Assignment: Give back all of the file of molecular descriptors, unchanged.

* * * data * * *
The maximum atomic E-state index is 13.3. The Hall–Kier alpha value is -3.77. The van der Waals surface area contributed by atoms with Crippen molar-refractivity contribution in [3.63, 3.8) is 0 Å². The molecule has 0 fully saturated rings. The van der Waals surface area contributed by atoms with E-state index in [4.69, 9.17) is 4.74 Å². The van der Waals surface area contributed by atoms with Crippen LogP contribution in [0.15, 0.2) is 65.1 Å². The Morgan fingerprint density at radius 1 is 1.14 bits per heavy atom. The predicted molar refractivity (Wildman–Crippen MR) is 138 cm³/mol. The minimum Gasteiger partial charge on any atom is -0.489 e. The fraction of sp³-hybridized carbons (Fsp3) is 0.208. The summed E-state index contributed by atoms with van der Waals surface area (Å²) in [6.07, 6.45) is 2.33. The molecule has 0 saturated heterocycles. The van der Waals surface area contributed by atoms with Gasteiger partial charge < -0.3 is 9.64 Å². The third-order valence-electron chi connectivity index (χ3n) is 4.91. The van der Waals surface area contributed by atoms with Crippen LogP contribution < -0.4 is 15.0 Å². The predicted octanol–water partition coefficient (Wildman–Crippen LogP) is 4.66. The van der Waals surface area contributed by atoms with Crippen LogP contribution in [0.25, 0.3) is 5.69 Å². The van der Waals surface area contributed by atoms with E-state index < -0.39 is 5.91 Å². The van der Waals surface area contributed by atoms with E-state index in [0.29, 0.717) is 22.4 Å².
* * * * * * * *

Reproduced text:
The maximum atomic E-state index is 13.3. The Hall–Kier alpha value is -3.77. The van der Waals surface area contributed by atoms with Crippen molar-refractivity contribution in [3.63, 3.8) is 0 Å². The molecule has 0 fully saturated rings. The van der Waals surface area contributed by atoms with E-state index in [4.69, 9.17) is 4.74 Å². The van der Waals surface area contributed by atoms with Crippen LogP contribution in [0.15, 0.2) is 65.1 Å². The Morgan fingerprint density at radius 1 is 1.14 bits per heavy atom. The predicted molar refractivity (Wildman–Crippen MR) is 138 cm³/mol. The minimum Gasteiger partial charge on any atom is -0.489 e. The fraction of sp³-hybridized carbons (Fsp3) is 0.208. The summed E-state index contributed by atoms with van der Waals surface area (Å²) in [6.07, 6.45) is 2.33. The molecule has 0 saturated heterocycles. The van der Waals surface area contributed by atoms with Gasteiger partial charge < -0.3 is 9.64 Å². The third-order valence-electron chi connectivity index (χ3n) is 4.91. The van der Waals surface area contributed by atoms with Crippen LogP contribution < -0.4 is 15.0 Å². The predicted octanol–water partition coefficient (Wildman–Crippen LogP) is 4.66. The van der Waals surface area contributed by atoms with Crippen LogP contribution in [0.25, 0.3) is 5.69 Å². The van der Waals surface area contributed by atoms with E-state index < -0.39 is 5.91 Å². The van der Waals surface area contributed by atoms with E-state index in [0.29, 0.717) is 22.4 Å².